Nature and Design Logic
The real textbook of green architecture does not lie inside the walls of libraries, but outside those walls, in what surrounds all of us.
In these days of climate change, if we ask any young person how to face the crisis, they are bound to respond suggesting living with nature as an ultimate solution. Net zero buildings will only minimise energy usage, green architecture saves on few resources only, carbon footprint theory will help in consuming less and greenhouse gas emission data may help us change our technologies. Each one of them is only a partial solution, unlike the holistic theory of living with nature.
Given this position, can we re-learn from nature, the way our ancestors might have done many millenniums ago when they moved on to become settlers from being nomadic? Specific to buildings, can we analyse forms and formations by nature to list out the design criteria implicit in them?
Principles of the universe have been shaping everything in nature right from the beginning, so it should be possible to learn from the way nature designs. Possibly, the real textbook of green architecture does not lie inside the walls of libraries, but outside those walls, in what surrounds all of us.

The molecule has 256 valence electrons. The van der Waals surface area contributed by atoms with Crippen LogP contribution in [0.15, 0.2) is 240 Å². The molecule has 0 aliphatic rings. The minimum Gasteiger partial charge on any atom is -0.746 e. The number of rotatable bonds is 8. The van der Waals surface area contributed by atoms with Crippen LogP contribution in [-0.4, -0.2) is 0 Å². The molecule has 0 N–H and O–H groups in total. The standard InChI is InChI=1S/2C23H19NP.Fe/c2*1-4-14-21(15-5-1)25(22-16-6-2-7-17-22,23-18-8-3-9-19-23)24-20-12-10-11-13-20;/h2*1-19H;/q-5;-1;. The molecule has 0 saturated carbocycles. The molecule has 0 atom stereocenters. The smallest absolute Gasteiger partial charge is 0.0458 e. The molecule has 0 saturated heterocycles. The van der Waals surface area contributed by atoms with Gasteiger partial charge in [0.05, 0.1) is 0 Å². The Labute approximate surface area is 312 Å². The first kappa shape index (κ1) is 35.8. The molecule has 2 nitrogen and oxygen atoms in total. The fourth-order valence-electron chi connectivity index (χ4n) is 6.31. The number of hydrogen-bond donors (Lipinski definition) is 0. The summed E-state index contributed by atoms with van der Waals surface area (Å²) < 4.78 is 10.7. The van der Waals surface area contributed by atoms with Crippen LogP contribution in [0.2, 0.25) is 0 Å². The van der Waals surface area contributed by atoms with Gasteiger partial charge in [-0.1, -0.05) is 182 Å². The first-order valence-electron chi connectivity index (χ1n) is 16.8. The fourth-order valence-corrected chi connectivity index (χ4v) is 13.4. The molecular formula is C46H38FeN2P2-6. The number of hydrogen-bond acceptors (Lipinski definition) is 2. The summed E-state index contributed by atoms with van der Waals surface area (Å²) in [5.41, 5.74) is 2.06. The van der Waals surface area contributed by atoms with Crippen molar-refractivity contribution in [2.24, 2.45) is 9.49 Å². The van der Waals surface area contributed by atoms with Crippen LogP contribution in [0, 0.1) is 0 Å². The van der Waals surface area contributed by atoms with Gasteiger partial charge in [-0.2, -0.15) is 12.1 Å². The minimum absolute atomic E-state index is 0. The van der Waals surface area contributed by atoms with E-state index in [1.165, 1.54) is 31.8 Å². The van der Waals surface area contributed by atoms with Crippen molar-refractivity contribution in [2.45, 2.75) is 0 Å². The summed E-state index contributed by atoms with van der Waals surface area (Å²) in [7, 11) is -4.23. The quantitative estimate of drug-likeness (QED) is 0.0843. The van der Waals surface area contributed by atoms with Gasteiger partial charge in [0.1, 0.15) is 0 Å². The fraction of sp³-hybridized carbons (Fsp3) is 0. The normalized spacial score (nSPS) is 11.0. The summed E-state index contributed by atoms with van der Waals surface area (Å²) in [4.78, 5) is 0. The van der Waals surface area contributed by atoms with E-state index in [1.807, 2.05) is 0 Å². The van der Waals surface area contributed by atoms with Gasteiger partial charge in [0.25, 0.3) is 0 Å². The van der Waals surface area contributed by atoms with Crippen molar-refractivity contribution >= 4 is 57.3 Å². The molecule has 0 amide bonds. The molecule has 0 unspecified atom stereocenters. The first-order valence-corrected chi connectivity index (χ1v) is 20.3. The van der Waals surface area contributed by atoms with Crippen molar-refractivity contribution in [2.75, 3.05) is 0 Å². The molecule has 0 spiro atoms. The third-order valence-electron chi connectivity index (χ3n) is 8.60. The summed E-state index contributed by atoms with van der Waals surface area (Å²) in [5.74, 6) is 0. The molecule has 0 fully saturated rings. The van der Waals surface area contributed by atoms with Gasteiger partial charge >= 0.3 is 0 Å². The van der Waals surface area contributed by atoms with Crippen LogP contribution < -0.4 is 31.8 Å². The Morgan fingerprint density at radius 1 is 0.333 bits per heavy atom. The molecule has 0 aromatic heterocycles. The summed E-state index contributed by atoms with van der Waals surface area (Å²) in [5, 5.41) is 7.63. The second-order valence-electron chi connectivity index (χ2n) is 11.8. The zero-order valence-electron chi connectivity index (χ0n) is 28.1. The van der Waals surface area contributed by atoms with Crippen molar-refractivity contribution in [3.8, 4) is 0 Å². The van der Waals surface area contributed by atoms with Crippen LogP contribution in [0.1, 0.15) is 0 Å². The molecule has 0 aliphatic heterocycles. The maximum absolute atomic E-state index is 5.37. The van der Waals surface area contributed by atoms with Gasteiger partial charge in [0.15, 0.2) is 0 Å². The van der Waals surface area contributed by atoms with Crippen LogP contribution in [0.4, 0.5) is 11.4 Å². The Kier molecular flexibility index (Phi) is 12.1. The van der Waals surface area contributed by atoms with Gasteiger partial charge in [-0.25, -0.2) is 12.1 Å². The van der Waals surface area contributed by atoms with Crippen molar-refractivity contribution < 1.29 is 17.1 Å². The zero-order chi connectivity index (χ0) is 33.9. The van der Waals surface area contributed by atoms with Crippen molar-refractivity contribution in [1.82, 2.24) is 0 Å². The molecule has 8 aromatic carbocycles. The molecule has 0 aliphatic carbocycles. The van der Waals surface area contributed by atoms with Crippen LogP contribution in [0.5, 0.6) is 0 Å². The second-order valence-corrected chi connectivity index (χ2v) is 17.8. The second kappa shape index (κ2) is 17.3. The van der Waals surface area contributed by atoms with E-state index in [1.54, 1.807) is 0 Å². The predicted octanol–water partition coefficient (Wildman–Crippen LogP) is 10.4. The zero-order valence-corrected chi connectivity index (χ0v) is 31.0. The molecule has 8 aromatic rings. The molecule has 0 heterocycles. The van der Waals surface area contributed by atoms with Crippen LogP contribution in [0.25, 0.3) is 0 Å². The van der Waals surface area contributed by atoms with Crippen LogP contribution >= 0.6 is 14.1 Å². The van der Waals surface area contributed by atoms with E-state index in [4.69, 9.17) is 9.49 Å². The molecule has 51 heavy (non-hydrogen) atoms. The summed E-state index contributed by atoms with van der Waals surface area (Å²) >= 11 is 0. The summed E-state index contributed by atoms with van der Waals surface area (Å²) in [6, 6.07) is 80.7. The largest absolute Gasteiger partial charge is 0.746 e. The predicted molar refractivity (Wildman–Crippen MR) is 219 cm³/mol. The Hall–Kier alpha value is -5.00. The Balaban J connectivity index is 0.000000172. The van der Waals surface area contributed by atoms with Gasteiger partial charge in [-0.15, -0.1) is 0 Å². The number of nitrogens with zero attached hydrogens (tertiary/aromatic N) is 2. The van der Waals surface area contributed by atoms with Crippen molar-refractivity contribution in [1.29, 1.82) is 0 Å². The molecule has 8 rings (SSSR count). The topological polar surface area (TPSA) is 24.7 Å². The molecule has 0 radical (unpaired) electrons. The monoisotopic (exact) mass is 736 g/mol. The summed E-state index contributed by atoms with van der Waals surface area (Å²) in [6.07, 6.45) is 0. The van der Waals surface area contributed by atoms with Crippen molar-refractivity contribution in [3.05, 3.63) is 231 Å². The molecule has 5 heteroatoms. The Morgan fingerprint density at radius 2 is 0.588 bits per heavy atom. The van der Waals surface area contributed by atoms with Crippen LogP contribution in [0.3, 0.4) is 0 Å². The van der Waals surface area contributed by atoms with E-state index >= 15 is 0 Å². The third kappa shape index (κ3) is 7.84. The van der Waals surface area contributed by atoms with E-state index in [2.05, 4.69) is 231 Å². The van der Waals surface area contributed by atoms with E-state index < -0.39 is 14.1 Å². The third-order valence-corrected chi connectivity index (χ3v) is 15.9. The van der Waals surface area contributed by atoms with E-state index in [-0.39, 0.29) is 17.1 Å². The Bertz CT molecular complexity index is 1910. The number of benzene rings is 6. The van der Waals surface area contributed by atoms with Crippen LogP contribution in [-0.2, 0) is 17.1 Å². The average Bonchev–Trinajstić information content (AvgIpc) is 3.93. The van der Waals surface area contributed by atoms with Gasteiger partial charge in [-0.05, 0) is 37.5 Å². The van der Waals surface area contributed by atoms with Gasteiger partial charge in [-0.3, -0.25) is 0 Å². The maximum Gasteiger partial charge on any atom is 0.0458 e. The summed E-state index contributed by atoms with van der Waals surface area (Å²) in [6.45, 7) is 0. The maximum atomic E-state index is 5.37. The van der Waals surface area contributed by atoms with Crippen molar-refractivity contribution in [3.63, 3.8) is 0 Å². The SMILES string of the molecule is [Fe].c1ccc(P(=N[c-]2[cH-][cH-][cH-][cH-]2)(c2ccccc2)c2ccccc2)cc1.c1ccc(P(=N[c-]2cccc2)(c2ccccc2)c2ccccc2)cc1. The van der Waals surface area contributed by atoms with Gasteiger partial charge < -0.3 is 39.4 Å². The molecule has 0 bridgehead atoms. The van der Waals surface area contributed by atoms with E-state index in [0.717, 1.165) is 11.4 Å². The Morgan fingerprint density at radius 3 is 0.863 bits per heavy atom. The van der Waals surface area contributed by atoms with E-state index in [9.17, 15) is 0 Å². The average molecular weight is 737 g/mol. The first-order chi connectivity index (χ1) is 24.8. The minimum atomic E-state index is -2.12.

Let us take coconut, as an illustration, trying to read into the design logic employed by nature. The thick external husk provides the cushioning needed when the nut falls from great heights, while the hard shell inside avoids any possible breakages. Outermost fibrous skin ensures the least damage to the husk itself, while the husk reduces dehydration of the soft kernel with water until it becomes a sapling.
Coconuts are round and oval in shape to let the nut roll over, which helps in minimising impact pressure and also the propagation of the seed across distances. Considering that coconut trees traditionally grew along riversides and seashores, before they were formally cultivated by people wherever possible, the nuts could also float along the water flow.
Coconut tree has less foliage compared to many other shorter trees, yet has to capture sun energy. As such, growing taller above other obstacles becomes mandatory. But then, the tree may fall against high winds commonly seen near water bodies, hence the highly fibrous swaying trunk and porous leaf. The height enables the nuts to fall farther away from the tree bottom, improving the possibility of propagation.
We can notice how a single design element caters to multiple needs like the husk ensuring safety, water retention, rolling on the ground and floating on water. The way nature can synthesise diverse criteria to evolve one singular and judicious species called coconut tree is simply amazing!
Can we compare architecture by nature with architecture by humans? Yes, it is possible to analyse how natural forms evolve with design logic, without even knowing of high theories like bio-mimicry. Students in schools of architecture at MES, Kuttipuram or KSSA, Bangalore have already proven it. It is time everyone involved in construction sector starts doing it.